Can’t remember, can’t forget: what happened in 1989

25 years is a big anniversary. It’s been 25 years since 1989, since a man who hated women so much he targeted and assassinated them, just because they were women.

25 years looms, an anniversary, a milestone that demands its recognition, but how? As every year, there will be ceremonies, remembrances, formal affairs documented by news articles and printed programs. 25 years. We will try to remember the names of the women, try to forget the name of the man, that man whose toxic blend of resentment, fear, entitlement seemed unable to handle even the very existence young women who wanted to be engineers.

I remember, but I try to forget.

In December 1989, I was 16 years old. I didn’t have my driver’s license yet because I was the oldest in my friends and I was waiting for them to be old enough to take the class with me. I was in grade 11, and I was a nerd. My best friends Patti and Megan and Judith and I did everything together, like running the environmentalism club and reading Sassy magazine and doing academic science courses, and spending weekends holed up in each others basements, making grand plans for the future. In the summer of 1990, for example, I would be off at the Northern Summer School for Excellence in Science at Laurentian, a competitive, scholarship-based nerd camp with other kids from far flung Ontario towns, learning minerals science and entering the science pipeline.

In December 1989, I wore t-shirts that said “I love my attitude problem.” In true teenager fashion I saw everything that was wrong with the world and that I could fix it, with my attitude problem, and by starting clubs. In 1989 I knew I was smart, and I knew I was going to be a scientist–maybe a doctor!–and that I was aiming for an A+ in life, because I knew I could get it. My mom was a women’s libber in the 1970s, a career woman throughout my life, a strong role model who got a university degree as an adult, the head of the household. My best friends were strong-willed and independent. Anything was possible. I was a humanist, not a feminist: women could do anything, and we were all just people.

In December 1989, I learned that even in Canada, you could get killed. For being a smart woman. For being a smart woman at school, studying science.

This was a lesson I didn’t want to learn. The news was shocking. I don’t remember really talking about it with anyone. I didn’t want to. I remember reading and being … I guess, traumatized: a sharp, shocking injury to my sense of how the world worked, followed by a deep repression of that knowledge. An investment–for my own capacity to continue to operate in the world–in repressing that knowledge. I couldn’t learn that lesson and carry on. So I wouldn’t.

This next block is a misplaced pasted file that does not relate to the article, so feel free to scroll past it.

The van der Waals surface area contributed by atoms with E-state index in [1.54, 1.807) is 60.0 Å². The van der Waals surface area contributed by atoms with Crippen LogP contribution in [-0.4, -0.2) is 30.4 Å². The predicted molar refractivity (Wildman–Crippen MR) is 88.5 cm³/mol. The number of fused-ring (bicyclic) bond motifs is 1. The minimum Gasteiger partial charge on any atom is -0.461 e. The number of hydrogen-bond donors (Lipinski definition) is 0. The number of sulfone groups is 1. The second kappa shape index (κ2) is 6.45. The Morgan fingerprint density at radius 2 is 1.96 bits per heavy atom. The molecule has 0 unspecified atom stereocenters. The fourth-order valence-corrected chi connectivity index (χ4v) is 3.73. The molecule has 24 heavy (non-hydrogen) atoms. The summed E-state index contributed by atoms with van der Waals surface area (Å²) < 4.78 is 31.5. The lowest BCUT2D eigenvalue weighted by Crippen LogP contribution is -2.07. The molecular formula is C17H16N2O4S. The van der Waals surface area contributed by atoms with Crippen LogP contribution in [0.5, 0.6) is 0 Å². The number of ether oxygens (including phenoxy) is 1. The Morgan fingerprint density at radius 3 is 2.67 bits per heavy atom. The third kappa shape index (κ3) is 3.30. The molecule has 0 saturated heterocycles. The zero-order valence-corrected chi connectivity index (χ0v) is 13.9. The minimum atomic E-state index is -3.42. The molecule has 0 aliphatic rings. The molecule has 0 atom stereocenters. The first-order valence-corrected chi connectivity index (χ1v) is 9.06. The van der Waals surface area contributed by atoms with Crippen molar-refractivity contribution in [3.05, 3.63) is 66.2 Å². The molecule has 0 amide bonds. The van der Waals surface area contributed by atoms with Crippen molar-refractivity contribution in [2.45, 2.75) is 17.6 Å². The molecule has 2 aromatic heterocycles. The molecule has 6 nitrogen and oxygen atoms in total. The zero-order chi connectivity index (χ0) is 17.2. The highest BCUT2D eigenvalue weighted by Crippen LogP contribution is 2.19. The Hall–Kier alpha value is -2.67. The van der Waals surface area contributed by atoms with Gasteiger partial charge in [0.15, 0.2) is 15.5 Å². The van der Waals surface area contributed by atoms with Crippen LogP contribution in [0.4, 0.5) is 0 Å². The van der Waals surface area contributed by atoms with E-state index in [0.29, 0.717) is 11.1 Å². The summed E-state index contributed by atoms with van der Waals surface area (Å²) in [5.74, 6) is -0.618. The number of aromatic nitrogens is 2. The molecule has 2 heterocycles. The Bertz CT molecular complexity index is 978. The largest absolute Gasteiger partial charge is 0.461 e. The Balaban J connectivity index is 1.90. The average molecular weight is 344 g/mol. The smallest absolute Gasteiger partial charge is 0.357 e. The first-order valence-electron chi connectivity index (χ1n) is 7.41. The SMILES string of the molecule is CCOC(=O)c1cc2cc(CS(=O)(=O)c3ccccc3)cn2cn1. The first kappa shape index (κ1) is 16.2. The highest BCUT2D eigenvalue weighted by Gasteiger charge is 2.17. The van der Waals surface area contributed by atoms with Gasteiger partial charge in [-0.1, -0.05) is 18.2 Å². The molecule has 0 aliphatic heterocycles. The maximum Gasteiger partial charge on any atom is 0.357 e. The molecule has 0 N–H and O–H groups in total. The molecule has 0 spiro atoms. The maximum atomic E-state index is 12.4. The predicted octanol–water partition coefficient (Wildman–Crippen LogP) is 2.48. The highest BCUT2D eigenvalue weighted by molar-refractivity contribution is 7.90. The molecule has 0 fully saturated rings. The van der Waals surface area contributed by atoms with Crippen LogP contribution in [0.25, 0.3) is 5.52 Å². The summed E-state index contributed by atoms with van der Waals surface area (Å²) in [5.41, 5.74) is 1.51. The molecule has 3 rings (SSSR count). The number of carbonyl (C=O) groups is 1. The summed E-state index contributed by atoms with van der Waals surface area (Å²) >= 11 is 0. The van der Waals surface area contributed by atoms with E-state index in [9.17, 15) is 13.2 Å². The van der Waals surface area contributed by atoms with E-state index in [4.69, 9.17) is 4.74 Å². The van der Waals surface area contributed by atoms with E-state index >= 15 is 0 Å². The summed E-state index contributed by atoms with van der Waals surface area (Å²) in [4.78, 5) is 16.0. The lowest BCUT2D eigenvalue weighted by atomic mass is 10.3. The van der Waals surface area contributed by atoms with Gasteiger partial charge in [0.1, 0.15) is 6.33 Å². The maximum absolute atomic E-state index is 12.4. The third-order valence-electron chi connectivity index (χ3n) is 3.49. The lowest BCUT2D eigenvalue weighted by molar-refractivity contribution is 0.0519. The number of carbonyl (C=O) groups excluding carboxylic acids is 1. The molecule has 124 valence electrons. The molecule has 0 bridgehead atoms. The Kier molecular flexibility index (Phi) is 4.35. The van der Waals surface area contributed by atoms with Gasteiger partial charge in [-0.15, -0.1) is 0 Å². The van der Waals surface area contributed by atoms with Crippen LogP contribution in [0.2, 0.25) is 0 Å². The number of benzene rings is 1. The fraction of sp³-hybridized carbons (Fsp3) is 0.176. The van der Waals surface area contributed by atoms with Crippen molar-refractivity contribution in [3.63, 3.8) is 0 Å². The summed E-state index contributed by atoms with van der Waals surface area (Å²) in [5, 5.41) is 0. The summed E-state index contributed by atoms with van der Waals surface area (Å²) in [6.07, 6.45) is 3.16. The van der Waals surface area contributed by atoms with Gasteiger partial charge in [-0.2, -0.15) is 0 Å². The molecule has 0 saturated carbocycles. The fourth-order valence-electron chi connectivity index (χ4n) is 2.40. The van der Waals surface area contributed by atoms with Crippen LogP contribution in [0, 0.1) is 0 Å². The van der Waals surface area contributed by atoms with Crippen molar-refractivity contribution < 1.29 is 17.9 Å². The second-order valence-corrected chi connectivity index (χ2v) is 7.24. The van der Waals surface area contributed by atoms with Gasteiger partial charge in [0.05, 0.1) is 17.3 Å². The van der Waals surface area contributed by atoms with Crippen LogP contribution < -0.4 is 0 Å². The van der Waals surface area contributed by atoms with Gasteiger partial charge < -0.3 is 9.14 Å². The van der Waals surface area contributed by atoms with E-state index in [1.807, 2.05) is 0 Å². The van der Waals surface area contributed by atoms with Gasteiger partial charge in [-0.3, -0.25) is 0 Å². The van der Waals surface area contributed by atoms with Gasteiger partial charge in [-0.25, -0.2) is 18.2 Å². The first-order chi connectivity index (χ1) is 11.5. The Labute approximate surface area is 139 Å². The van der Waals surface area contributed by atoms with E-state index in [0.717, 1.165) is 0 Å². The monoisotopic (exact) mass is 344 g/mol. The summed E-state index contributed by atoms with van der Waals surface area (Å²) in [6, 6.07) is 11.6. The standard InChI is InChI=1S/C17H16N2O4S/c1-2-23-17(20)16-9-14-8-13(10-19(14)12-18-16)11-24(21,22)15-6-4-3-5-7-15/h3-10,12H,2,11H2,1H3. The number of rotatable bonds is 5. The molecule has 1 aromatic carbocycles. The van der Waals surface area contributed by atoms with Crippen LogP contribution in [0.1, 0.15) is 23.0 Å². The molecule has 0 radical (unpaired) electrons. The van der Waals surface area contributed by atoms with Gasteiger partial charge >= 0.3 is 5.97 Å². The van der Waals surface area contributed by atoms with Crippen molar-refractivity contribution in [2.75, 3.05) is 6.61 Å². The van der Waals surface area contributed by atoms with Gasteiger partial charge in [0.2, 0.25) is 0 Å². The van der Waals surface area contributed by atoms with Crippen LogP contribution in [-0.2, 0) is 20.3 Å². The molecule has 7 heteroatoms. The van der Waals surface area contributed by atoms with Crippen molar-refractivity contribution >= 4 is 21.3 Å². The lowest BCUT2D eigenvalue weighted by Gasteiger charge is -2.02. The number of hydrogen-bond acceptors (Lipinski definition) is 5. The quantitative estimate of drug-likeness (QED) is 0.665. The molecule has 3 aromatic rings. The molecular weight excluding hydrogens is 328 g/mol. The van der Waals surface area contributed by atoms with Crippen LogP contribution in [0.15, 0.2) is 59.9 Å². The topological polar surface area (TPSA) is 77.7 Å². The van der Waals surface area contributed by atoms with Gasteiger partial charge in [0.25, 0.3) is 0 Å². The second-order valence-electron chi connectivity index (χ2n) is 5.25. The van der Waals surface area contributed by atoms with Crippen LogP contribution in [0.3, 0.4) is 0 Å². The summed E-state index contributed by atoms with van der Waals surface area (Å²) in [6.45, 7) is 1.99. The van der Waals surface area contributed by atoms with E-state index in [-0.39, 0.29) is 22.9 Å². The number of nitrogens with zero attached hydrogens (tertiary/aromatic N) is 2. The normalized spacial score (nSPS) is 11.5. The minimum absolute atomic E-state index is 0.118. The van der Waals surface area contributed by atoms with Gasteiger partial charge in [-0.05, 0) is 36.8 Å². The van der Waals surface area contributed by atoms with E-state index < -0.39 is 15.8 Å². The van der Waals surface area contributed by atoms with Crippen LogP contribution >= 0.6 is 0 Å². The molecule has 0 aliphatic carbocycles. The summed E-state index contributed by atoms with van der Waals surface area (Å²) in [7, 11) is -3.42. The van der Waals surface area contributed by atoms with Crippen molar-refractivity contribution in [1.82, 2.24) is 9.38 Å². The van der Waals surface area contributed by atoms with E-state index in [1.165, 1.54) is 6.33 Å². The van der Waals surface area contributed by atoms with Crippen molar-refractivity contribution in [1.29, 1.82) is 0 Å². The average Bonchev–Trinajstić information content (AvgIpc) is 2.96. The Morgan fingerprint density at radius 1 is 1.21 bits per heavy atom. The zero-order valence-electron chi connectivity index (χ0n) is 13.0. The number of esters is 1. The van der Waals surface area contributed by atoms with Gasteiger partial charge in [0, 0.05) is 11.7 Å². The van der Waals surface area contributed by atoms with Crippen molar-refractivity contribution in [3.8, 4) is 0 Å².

I knew, but I tried to forget.

It’s wrong of me, I know, but I don’t want to remember the Ecole Polytechnique murders because to hold that reality in my mind and in my heart makes it hard for me to live.

When I remember, it hurts, somewhere deep and important. “School” and “smart” and “science” and “woman” were keys facets of my identity when I was 16, and that it made me a target for murder was literally unthinkable. I wouldn’t think it. I have a strong, self-protective reflex to push it away, even today.

At 16 I was all hope and idealism and energy and ambition. I was also coddled and protected. The murders pierced me, somewhere deep. Something in me changed, and even the act of denying that change, of pushing it away just shifted me further. It made me feel unsafe, targeted, at some fundamental level just for being who I was. School was different. Science was different. Boys were different. Even if I was invested in pretending they were the same.

Nothing was the same.

25 years later, I’m still stuck in that loop. In her book One Hundred Demons, Lynda Barry tiptoes around repressed childhood sexual abuse in a strip on the demon of so-called “Resilience,” that bounce-back-ability we assume that children have. Resilience, she suggests, is just the unbearable oscillation between can’t remember and can’t forget.

This week, I will try to commemorate. But in my heart of hearts, to be able to keep on going every day, I will be trying to forget, trying not to remember.

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